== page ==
Donald Trump and Mitch McConnell say it. Bernie Sanders and Barack Obama say it too: In these polarized times, Americans should think not about what divides us, but what unites us.
Kyle Mendelson is actually doing something about it.
The 2010 Staples High School graduate is not a politician. He’s not a pundit, or a preacher. He’s just an ordinary guy, wanting to make a difference one day at a time.
Okay, maybe not so ordinary.
At Staples he was known for lacrosse. He played a year of D-I at Manhattan College, then transferred to Loyola Marymount in Los Angeles. He studied political science and social urban policy, focusing on the social causes and psychology of urban gangs. Each summer, he worked as a Compo Beach lifeguard.
In 2014 Kyle moved to New York City. He got involved in education reform and after-school programs, through New York Cares and the New York Urban Debate League. He’s now completing a post-bacc year, researching education policy.
Recently, on a run, he heard an interview with Maya Angelou. Her words inspired him to “help, understand and fall in love with the humans who make up this country again.”
He’d already been thinking about ways to become more socially active — without being overly political.
“Ever since this past election cycle began, I think — regardless of political preference — there was a trend to abandon our humanity and citizenry, and separate ourselves into categories.
“It seems like our culture has decided to tick boxes on what applies to them — socioeconomic standing, gender, ethnicity, religion, level of education, etc.”
Kyle hopes to find a way to address Americans as humans, not “divided individuals.”
Which is why this May, he’ll drive across the country. His route will take him through many red states. Along the way — stopping in Phoenix, El Paso, Austin, Houston, New Orleans, Montgomer, Atlanta, Charlotte, Washington, Baltimore and New York, ending in Bridgeport — he’ll meet with religious leaders, elected officials, non-profit executives and community organizers.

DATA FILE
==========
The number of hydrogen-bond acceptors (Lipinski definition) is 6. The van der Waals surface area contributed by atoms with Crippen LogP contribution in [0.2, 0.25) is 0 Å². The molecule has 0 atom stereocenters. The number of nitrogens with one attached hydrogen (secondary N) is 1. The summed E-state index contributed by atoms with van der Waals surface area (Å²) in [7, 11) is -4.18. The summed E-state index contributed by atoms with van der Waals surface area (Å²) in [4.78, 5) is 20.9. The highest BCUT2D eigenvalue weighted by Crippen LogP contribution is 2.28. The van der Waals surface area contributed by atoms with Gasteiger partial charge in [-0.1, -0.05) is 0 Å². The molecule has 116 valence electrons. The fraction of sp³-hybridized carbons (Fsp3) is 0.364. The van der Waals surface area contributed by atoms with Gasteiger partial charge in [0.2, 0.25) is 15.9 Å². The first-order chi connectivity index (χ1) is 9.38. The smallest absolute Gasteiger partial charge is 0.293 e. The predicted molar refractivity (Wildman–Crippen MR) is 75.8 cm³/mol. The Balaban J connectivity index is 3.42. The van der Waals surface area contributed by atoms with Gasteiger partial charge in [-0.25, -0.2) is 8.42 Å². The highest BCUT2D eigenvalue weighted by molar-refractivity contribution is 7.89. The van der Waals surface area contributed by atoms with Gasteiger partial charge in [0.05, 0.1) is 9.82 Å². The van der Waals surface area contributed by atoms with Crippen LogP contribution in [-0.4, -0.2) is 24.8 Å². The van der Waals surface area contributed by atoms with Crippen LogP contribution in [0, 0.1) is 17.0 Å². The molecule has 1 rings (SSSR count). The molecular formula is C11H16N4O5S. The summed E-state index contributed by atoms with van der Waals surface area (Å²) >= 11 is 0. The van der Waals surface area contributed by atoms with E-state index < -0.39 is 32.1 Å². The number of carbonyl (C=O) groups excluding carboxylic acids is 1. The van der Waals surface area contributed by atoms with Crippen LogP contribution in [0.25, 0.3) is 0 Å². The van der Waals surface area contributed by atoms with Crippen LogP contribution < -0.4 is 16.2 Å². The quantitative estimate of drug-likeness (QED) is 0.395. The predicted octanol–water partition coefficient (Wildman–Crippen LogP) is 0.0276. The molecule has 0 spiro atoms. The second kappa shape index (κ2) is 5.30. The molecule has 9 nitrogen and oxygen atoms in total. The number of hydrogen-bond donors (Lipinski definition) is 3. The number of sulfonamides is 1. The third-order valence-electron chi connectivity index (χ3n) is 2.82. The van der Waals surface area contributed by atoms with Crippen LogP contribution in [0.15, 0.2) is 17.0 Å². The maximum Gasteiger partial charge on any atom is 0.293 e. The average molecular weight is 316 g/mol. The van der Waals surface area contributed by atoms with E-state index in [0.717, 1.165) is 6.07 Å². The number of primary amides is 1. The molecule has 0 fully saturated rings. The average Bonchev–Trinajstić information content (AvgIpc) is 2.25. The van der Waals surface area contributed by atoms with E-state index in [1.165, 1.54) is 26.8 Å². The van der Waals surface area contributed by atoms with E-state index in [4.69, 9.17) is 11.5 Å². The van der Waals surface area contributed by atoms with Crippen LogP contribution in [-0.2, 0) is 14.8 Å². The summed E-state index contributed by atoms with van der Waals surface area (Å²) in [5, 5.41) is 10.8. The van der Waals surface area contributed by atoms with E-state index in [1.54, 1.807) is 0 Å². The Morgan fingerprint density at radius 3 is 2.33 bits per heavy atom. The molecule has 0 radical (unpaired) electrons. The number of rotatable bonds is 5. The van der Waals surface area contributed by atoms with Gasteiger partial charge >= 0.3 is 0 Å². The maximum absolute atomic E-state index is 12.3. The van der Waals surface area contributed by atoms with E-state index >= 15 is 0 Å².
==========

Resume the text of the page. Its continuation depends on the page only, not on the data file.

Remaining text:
More importantly, Kyle will devote a full day in each city to volunteer work. That way, he says, he can “better understand and work, as an American, to help each community improve where it most needs.”
This won’t be his first cross country trip. In fact, driving across America is one of his passions.
He believes that seeing the nation by car allows each person to “truly understand the complexity of this country. It’s not often displayed in the media or pop culture,” which is dominated by urban hubs of social influence.
It’s one thing to see the broad expanse of America first hand. It’s another to “sit down, speak, meet and work with the human beings in each community to realize we’re all the same — just with different stories.”
He hopes to realize that “we all have our struggles, concerns and stresses. But we are all far more similar than dissimilar. And at the core of our division right now, we are all (for the most part) trying to do what is right and decent for us and our loved ones.”
Unfortunately, Kyle says, “we often forget that we’re part of something greater.” He hopes to help people realize that we can come together by “just loving, and helping one another through empathy.”
As he drives across the land, Kyle will carry some of Westport with him. Growing up here “110% shaped me into the person I am,” he says.
However, moving here from L.A. the summer before 7th grade was a shock. As his parents drove him around his new town, he looked for homeless people. He was shocked to realize he would not continue to see poverty.
As he got older, Kyle says, “I gained such an appreciation for the fact that I was from a place that was so highly educated and well read, and had a group of people who had powerful influence on the world around us.”
Seeing the economic and social dichotomy between Westport and Bridgeport sparked his interest in political science. Research in his major led him to education policy. Kyle says that “education is the all-powerful tool by which we can empower a community, and help it to reform from the inside out.”
Half of his cross country trip is selfless. The other half is “totally selfish.”
Personally, he hopes to “walk away with a renewed sense of patriotism and love for humans, who just want to love and be loved.”
He also wants to inspire each person he speaks or volunteers with to go and help others, talk to someone with a different background, or better understand that “our divisions don’t make us any less human.”
Even inspiring just one person to do that, he says, may create a ripple effect that “makes the world just a teeny tiny bit better.”
(Want to help Kyle Mendelson help others? He’s raising money for expenses; click here to help. Excess funds will be donated to organizations he partners with along the way. To suggest a community organization or leader for Kyle to partner with — or to join him for a leg — email BeKindDoGood.KTM@gmail.com)